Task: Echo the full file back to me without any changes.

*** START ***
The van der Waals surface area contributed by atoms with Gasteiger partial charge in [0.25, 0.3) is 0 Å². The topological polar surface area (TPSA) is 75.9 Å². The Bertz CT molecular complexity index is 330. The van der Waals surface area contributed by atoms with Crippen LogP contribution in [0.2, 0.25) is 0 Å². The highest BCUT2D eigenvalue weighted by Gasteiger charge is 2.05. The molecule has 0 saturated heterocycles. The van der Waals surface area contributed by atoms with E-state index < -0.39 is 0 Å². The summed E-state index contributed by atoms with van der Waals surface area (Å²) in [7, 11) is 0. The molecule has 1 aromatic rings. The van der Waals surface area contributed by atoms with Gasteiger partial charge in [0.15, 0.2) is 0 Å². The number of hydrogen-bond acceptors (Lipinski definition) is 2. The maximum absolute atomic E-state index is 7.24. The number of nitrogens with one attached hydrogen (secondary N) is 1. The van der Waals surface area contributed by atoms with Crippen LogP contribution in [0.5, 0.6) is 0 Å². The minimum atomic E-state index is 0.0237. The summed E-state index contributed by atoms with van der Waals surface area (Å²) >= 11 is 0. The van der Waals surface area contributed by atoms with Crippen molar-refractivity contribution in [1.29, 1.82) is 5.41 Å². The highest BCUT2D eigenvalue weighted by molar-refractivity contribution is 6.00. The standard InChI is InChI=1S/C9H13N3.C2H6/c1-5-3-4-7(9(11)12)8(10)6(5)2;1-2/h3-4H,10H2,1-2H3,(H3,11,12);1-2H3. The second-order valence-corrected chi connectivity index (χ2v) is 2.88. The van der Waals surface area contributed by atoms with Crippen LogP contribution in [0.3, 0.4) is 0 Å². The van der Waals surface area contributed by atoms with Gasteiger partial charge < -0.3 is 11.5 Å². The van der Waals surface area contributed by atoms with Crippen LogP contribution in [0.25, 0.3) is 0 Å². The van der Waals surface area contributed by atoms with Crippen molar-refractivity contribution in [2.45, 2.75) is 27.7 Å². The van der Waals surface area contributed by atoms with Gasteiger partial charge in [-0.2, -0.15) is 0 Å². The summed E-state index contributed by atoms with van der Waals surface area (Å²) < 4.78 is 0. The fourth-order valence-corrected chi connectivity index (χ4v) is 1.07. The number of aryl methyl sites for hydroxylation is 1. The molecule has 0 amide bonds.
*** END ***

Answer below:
The van der Waals surface area contributed by atoms with Gasteiger partial charge in [0.25, 0.3) is 0 Å². The topological polar surface area (TPSA) is 75.9 Å². The Bertz CT molecular complexity index is 330. The van der Waals surface area contributed by atoms with Crippen LogP contribution in [0.2, 0.25) is 0 Å². The highest BCUT2D eigenvalue weighted by Gasteiger charge is 2.05. The molecule has 0 saturated heterocycles. The van der Waals surface area contributed by atoms with E-state index < -0.39 is 0 Å². The summed E-state index contributed by atoms with van der Waals surface area (Å²) in [7, 11) is 0. The molecule has 1 aromatic rings. The van der Waals surface area contributed by atoms with Gasteiger partial charge in [0.15, 0.2) is 0 Å². The number of hydrogen-bond acceptors (Lipinski definition) is 2. The maximum absolute atomic E-state index is 7.24. The number of nitrogens with one attached hydrogen (secondary N) is 1. The van der Waals surface area contributed by atoms with Crippen LogP contribution in [0.5, 0.6) is 0 Å². The minimum atomic E-state index is 0.0237. The summed E-state index contributed by atoms with van der Waals surface area (Å²) >= 11 is 0. The van der Waals surface area contributed by atoms with Crippen molar-refractivity contribution in [1.29, 1.82) is 5.41 Å². The highest BCUT2D eigenvalue weighted by molar-refractivity contribution is 6.00. The standard InChI is InChI=1S/C9H13N3.C2H6/c1-5-3-4-7(9(11)12)8(10)6(5)2;1-2/h3-4H,10H2,1-2H3,(H3,11,12);1-2H3. The second-order valence-corrected chi connectivity index (χ2v) is 2.88. The van der Waals surface area contributed by atoms with Crippen LogP contribution in [0.3, 0.4) is 0 Å². The van der Waals surface area contributed by atoms with Gasteiger partial charge < -0.3 is 11.5 Å². The van der Waals surface area contributed by atoms with Crippen LogP contribution in [0.25, 0.3) is 0 Å². The van der Waals surface area contributed by atoms with Crippen molar-refractivity contribution in [2.45, 2.75) is 27.7 Å². The van der Waals surface area contributed by atoms with Gasteiger partial charge in [-0.2, -0.15) is 0 Å². The summed E-state index contributed by atoms with van der Waals surface area (Å²) < 4.78 is 0. The fourth-order valence-corrected chi connectivity index (χ4v) is 1.07. The number of aryl methyl sites for hydroxylation is 1. The molecule has 0 amide bonds.